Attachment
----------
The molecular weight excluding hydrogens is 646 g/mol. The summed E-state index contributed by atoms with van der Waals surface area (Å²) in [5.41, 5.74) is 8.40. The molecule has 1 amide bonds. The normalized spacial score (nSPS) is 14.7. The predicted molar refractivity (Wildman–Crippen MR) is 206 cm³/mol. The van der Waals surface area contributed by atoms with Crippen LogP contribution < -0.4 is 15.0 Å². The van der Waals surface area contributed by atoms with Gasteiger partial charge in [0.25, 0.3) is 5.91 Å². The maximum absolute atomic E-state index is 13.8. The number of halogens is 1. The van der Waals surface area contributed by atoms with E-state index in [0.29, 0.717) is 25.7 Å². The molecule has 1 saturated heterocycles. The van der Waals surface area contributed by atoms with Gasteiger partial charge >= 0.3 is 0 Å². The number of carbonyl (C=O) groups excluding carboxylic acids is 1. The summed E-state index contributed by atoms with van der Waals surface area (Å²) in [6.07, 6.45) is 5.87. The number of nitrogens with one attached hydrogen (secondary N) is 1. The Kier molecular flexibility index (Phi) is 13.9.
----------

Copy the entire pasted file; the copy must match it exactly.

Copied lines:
The molecular weight excluding hydrogens is 646 g/mol. The summed E-state index contributed by atoms with van der Waals surface area (Å²) in [5.41, 5.74) is 8.40. The molecule has 1 amide bonds. The normalized spacial score (nSPS) is 14.7. The predicted molar refractivity (Wildman–Crippen MR) is 206 cm³/mol. The van der Waals surface area contributed by atoms with Crippen LogP contribution < -0.4 is 15.0 Å². The van der Waals surface area contributed by atoms with Gasteiger partial charge in [0.25, 0.3) is 5.91 Å². The maximum absolute atomic E-state index is 13.8. The number of halogens is 1. The van der Waals surface area contributed by atoms with E-state index in [0.29, 0.717) is 25.7 Å². The molecule has 1 saturated heterocycles. The van der Waals surface area contributed by atoms with Gasteiger partial charge >= 0.3 is 0 Å². The number of carbonyl (C=O) groups excluding carboxylic acids is 1. The summed E-state index contributed by atoms with van der Waals surface area (Å²) in [6.07, 6.45) is 5.87. The number of nitrogens with one attached hydrogen (secondary N) is 1. The Kier molecular flexibility index (Phi) is 13.9.